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Pain Med. 2016 Apr;17(4):670-4. doi: 10.1093/pm/pnv056. Epub 2015 Dec 24.

Improving Trainee Competency and Comfort Level with Needle Driving Using Simulation Training.

Author information

1
Departments of *Anesthesiology & Perioperative Care, Neurosciences and hchen82@gmail.com.
2
Departments of *Anesthesiology & Perioperative Care.
3
Departments of *Anesthesiology & Perioperative Care, Physical Medicine and Rehabilitation, UC Irvine Medical Center, Orange, California, USA.
4
Physical Medicine and Rehabilitation, UC Irvine Medical Center, Orange, California, USA.

Abstract

OBJECTIVE:

To assess whether a combination of lecture and model simulation improves resident competency and comfort level with needle driving for interventional pain medicine procedures.

DESIGN:

Prospective, observational study.

METHOD:

Trainees who rotated through the University of California, Irvine, outpatient pain medicine clinic were recruited for the study. Subjects were given a brief lecture and completed a survey with questions regarding their level of comfort with interventional pain medicine procedures. This was followed by a timed trial on a training simulator where the objective was to drive a needle to the target. After the trial, the subject was then given a 30-minute practice session with the simulation model. The subject was then asked to repeat the timed trial and complete a post-simulation survey.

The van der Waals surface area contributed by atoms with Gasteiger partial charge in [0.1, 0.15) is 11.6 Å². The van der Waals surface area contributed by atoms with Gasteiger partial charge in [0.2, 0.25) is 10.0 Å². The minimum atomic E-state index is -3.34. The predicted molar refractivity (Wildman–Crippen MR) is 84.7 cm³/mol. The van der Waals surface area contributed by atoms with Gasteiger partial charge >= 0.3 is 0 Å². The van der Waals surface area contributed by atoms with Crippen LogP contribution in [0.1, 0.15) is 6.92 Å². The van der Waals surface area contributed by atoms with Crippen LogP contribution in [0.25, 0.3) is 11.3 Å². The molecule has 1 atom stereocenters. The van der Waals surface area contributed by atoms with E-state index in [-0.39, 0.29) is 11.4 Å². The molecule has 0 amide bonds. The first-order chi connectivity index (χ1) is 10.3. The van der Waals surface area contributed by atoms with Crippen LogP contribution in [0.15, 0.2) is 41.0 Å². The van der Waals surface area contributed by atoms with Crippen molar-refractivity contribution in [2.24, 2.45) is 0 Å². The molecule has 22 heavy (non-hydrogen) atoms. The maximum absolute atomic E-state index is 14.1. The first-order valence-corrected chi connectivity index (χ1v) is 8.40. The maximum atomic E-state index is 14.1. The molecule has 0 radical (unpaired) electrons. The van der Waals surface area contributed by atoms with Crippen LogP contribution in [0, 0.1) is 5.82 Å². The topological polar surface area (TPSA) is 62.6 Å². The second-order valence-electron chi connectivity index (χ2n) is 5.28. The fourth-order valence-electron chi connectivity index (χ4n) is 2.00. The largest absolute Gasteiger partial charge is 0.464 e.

RESULTS:

All measures of the level of comfort increased significantly after subjects underwent the simulation training. In addition, subjects were able to significantly decrease their entrance time (P= 0.002), total time (P= 0.033), and vertical (P≤ 0.001) and horizontal deviation (P≤ 0.001) from the final target point after the simulation training.

CONCLUSIONS:

Our study demonstrates that simulation training may improve both trainee comfort level and competency with needle driving. After a brief lecture and a 30-minute training session with the simulator, subjective comfort measures and competency measures (more subjects were able to reach the target, vertical and horizontal deviations from the target decreased) were significantly improved. This suggests that simulation may be a helpful tool in teaching needle driving skills.

KEYWORDS:

Needle Driving; Simulation; Teaching

PMID:
26814285
DOI:
10.1093/pm/pnv056
[Indexed for MEDLINE]

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